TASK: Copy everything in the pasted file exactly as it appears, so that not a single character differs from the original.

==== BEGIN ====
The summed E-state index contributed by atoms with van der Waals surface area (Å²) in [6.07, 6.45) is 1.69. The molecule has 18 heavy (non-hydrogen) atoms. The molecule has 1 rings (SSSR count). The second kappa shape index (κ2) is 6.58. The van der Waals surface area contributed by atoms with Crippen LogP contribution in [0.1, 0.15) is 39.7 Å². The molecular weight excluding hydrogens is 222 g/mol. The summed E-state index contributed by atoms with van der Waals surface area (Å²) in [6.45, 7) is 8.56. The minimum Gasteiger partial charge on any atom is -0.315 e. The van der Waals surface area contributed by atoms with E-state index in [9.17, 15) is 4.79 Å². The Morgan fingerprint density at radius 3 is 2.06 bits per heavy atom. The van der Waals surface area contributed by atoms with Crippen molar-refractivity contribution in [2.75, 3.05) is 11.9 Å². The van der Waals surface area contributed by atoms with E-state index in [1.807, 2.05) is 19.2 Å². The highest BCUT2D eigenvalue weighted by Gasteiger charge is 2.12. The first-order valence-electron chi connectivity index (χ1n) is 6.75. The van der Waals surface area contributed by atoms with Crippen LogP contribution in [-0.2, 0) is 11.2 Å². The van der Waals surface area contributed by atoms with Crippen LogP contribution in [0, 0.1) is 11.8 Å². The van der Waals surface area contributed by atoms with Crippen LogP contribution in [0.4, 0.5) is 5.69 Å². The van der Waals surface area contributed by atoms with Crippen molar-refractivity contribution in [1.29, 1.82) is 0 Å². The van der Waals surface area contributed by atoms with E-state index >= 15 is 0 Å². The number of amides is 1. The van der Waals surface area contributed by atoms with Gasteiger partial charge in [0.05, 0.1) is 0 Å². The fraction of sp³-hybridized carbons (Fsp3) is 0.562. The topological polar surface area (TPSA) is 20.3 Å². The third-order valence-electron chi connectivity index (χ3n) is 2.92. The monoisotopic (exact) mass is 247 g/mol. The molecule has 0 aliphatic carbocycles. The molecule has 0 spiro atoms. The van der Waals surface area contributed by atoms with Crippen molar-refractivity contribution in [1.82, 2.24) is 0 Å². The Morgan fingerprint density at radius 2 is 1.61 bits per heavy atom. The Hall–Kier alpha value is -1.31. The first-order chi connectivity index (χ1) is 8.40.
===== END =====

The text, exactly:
The summed E-state index contributed by atoms with van der Waals surface area (Å²) in [6.07, 6.45) is 1.69. The molecule has 18 heavy (non-hydrogen) atoms. The molecule has 1 rings (SSSR count). The second kappa shape index (κ2) is 6.58. The van der Waals surface area contributed by atoms with Crippen LogP contribution in [0.1, 0.15) is 39.7 Å². The molecular weight excluding hydrogens is 222 g/mol. The summed E-state index contributed by atoms with van der Waals surface area (Å²) in [6.45, 7) is 8.56. The minimum Gasteiger partial charge on any atom is -0.315 e. The van der Waals surface area contributed by atoms with E-state index in [9.17, 15) is 4.79 Å². The Morgan fingerprint density at radius 3 is 2.06 bits per heavy atom. The van der Waals surface area contributed by atoms with Crippen molar-refractivity contribution in [2.75, 3.05) is 11.9 Å². The van der Waals surface area contributed by atoms with E-state index in [1.807, 2.05) is 19.2 Å². The highest BCUT2D eigenvalue weighted by Gasteiger charge is 2.12. The first-order valence-electron chi connectivity index (χ1n) is 6.75. The van der Waals surface area contributed by atoms with Crippen LogP contribution in [-0.2, 0) is 11.2 Å². The van der Waals surface area contributed by atoms with Crippen LogP contribution in [0, 0.1) is 11.8 Å². The van der Waals surface area contributed by atoms with Crippen LogP contribution in [0.4, 0.5) is 5.69 Å². The van der Waals surface area contributed by atoms with Crippen molar-refractivity contribution in [1.29, 1.82) is 0 Å². The van der Waals surface area contributed by atoms with E-state index >= 15 is 0 Å². The number of amides is 1. The van der Waals surface area contributed by atoms with Gasteiger partial charge in [0.05, 0.1) is 0 Å². The fraction of sp³-hybridized carbons (Fsp3) is 0.562. The topological polar surface area (TPSA) is 20.3 Å². The third-order valence-electron chi connectivity index (χ3n) is 2.92. The monoisotopic (exact) mass is 247 g/mol. The molecule has 0 aliphatic carbocycles. The molecule has 0 spiro atoms. The van der Waals surface area contributed by atoms with Crippen molar-refractivity contribution in [1.82, 2.24) is 0 Å². The Morgan fingerprint density at radius 2 is 1.61 bits per heavy atom. The Hall–Kier alpha value is -1.31. The first-order chi connectivity index (χ1) is 8.40.